Built in 1877 as Camp Huachuca, this military installation is located in Cochise County, in southeast Arizona, nearly 15 miles north of the border with Mexico. It is currently under the command of the U.S. Army Installation Management Command. During the beginning of World War II, Fort Huachuca was home to over 25,000 male soldiers and several hundred members of the Women's Army Corps, which was created in 1942. At the moment, the military base has a population of over 6,500 active members of the military, 7,400 military family members, and 5,000 civilian employees.
Regrettably, Fort Huachuca is one of the 700 military bases in the country that are heavily contaminated with PFAS, a group of very toxic chemicals. If you were stationed at Fort Huachuca and came to struggle with a disease that may be related to PFAS exposure, we encourage you to give our legal team a call, as you may be eligible for compensation.
At Fort Huachuca, the concentration of PFAS in the environment is currently 26.5 parts per trillion, which poses a significant danger to the health of the people who live there.
Right now, PFAS are the primary contaminant of concern on Fort Huachuca, as a high concentration of these chemicals in your blood significantly increases your chances of developing a terrible disease. The source of PFAS on this military base, as well as on the other 700, is the use of AFFF by military firefighters and trainees to extinguish petroleum and jet fuel fires. AFFF is a very effective fire suppressant that was, surprisingly, invented by the U.S. Navy, but because it contains large amounts of PFAS, it is also highly dangerous, particularly to military firefighters who have to employ it on a regular basis.
The other toxic agents that were found to be present on the premises of Fort Huachuca by the Arizona Department of Environmental Quality are the following:
Multiple hazardous agents contaminating Fort Huachuca is a cause for concern, as this only worsens the extent of toxic exposure among members of the military and civilians who live on the base. Both exposure to PFAS and exposure to other toxic agents are correlated with a high risk of cancer, among other serious health problems. Therefore, if you were stationed or worked there, you should keep a close eye on your health by undergoing periodical medical examinations and informing your healthcare provider about your history of toxic exposure.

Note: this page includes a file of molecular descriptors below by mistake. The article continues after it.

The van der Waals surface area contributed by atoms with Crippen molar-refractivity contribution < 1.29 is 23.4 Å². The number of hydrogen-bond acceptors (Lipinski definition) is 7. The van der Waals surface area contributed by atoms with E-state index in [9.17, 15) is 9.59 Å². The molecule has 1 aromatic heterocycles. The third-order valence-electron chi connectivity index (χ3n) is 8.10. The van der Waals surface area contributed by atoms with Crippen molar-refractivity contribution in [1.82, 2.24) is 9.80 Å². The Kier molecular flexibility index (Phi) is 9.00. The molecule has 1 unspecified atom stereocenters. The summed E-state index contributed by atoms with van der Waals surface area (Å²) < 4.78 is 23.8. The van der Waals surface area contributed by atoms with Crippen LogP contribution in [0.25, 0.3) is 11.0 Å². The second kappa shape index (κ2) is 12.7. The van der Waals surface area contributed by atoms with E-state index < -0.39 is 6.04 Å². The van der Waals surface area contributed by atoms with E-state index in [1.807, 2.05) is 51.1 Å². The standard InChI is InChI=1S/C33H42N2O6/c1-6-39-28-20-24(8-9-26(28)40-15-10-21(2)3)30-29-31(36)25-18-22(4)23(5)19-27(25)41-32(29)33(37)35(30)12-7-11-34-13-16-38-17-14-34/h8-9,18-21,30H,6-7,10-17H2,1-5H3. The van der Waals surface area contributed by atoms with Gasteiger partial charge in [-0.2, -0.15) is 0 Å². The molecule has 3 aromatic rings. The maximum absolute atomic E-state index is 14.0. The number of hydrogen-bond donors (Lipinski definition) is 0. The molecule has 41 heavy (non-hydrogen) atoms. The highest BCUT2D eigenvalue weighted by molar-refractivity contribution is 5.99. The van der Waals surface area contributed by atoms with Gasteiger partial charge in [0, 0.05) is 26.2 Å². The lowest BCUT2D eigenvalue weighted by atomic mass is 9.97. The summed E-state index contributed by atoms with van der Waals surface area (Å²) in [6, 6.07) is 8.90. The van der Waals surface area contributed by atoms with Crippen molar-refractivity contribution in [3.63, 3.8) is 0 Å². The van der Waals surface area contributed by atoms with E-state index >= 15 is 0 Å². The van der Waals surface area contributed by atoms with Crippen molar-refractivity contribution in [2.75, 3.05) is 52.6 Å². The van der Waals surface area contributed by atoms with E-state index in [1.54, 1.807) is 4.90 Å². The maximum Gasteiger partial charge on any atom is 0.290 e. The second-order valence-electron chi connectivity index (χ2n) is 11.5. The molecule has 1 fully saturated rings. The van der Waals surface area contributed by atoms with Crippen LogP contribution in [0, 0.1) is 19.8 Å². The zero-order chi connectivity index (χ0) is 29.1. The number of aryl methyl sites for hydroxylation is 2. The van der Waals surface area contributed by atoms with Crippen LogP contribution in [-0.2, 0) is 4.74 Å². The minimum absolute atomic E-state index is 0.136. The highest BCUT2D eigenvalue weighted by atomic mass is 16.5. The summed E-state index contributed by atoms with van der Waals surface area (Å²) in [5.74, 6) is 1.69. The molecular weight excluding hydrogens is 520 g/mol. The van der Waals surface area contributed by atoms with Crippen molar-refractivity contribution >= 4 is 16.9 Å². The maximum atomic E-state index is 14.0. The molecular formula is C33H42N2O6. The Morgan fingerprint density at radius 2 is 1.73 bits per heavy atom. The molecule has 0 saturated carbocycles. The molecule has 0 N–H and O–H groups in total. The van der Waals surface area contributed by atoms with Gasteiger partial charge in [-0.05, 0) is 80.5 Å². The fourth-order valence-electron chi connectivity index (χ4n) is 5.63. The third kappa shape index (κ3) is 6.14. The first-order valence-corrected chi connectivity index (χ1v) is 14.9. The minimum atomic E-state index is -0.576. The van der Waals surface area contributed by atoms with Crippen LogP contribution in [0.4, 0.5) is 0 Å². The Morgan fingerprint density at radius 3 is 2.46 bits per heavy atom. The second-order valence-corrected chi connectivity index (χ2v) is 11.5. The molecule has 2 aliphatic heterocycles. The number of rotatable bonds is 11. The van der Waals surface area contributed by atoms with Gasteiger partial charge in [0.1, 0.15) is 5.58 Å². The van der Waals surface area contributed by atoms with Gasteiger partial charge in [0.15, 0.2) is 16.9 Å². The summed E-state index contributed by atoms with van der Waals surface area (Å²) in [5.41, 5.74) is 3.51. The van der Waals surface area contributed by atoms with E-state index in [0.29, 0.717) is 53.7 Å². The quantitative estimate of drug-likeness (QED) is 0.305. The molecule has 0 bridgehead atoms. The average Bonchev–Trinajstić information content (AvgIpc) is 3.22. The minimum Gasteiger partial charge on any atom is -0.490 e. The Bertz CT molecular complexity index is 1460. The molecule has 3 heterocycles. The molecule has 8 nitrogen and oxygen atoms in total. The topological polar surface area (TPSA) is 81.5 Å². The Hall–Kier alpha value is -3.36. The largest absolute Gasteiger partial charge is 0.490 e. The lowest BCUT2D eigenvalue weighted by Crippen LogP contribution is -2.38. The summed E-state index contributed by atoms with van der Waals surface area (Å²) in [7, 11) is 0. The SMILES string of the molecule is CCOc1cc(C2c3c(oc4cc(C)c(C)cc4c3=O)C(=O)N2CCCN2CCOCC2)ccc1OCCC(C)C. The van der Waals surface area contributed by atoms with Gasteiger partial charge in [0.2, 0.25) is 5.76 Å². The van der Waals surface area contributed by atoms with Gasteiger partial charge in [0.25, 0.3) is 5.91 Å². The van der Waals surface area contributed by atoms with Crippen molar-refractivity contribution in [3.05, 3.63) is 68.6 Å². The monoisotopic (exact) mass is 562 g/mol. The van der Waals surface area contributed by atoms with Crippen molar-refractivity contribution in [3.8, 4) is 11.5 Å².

Undoubtedly, the most harrowing health problem exposure to PFAS can result in over the years is cancer, which can develop on multiple organs and tissues in the body, depending on where the highest concentration of these chemicals is located. Nevertheless, PFAS exposure can also cause other health issues, which are serious as well. The following are all the diseases you can come to suffer from due to PFAS exposure, as well as the diagnoses that qualify you for filing a claim:
It is worthy of note that exposure to PFAS takes several years to several decades to trigger a disease, as they cause damage to the body gradually. The greater the concentration of PFAS in your blood, the more susceptible you are to developing a disease. Since PFAS are also known as "forever chemicals", they do not break down in the environment, and they cannot be eliminated by our bodies either.
The issue of PFAS exposure began arising on the military bases of our country after 1966 when AFFF became the norm when it came to putting out Class B fires. Consequently, if you were stationed at Fort Huachuca or another contaminated military installation and developed one of the health issues above, we advise you to give our legal team a call, as you are most likely eligible to file a toxic exposure claim.
All you have to do to start the legal process is contact us, provide our legal team with as many details as you know, and can remember about your circumstances of PFAS exposure during a 10-minute phone call. If you meet the eligibility criteria a skilled toxic exposure attorney will file a PFAS claim on your behalf.
10 Minutes Over the Phone
*No fees unless compensation is obtained